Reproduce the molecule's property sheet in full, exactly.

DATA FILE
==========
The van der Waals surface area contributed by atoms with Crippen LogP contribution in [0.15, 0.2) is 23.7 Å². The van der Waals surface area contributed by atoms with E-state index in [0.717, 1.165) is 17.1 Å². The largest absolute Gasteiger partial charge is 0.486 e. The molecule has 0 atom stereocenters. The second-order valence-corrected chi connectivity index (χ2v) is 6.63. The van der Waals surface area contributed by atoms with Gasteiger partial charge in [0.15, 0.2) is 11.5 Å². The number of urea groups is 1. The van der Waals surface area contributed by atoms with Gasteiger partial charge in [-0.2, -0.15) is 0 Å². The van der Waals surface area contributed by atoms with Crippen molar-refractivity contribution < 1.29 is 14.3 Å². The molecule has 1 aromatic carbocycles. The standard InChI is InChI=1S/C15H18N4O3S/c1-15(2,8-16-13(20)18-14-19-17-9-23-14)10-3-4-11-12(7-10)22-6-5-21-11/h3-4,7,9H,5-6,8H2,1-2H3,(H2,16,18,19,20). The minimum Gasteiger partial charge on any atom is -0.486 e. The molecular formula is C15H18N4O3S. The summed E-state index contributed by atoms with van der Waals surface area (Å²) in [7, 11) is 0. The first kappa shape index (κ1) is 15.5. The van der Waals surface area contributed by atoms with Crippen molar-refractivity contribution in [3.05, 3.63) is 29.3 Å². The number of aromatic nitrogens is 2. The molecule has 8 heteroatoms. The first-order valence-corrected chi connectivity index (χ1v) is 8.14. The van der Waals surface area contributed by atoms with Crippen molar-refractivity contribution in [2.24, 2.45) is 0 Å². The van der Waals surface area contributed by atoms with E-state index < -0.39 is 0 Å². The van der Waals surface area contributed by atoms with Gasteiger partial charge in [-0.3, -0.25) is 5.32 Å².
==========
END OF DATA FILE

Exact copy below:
The van der Waals surface area contributed by atoms with Crippen LogP contribution in [0.15, 0.2) is 23.7 Å². The van der Waals surface area contributed by atoms with E-state index in [0.717, 1.165) is 17.1 Å². The largest absolute Gasteiger partial charge is 0.486 e. The molecule has 0 atom stereocenters. The second-order valence-corrected chi connectivity index (χ2v) is 6.63. The van der Waals surface area contributed by atoms with Gasteiger partial charge in [0.15, 0.2) is 11.5 Å². The number of urea groups is 1. The van der Waals surface area contributed by atoms with Gasteiger partial charge in [-0.2, -0.15) is 0 Å². The van der Waals surface area contributed by atoms with Crippen molar-refractivity contribution < 1.29 is 14.3 Å². The molecule has 1 aromatic carbocycles. The standard InChI is InChI=1S/C15H18N4O3S/c1-15(2,8-16-13(20)18-14-19-17-9-23-14)10-3-4-11-12(7-10)22-6-5-21-11/h3-4,7,9H,5-6,8H2,1-2H3,(H2,16,18,19,20). The minimum Gasteiger partial charge on any atom is -0.486 e. The molecular formula is C15H18N4O3S. The summed E-state index contributed by atoms with van der Waals surface area (Å²) in [7, 11) is 0. The first kappa shape index (κ1) is 15.5. The van der Waals surface area contributed by atoms with Crippen molar-refractivity contribution in [3.05, 3.63) is 29.3 Å². The number of aromatic nitrogens is 2. The molecule has 8 heteroatoms. The first-order valence-corrected chi connectivity index (χ1v) is 8.14. The van der Waals surface area contributed by atoms with Crippen molar-refractivity contribution in [2.24, 2.45) is 0 Å². The van der Waals surface area contributed by atoms with E-state index < -0.39 is 0 Å². The van der Waals surface area contributed by atoms with Gasteiger partial charge in [-0.3, -0.25) is 5.32 Å².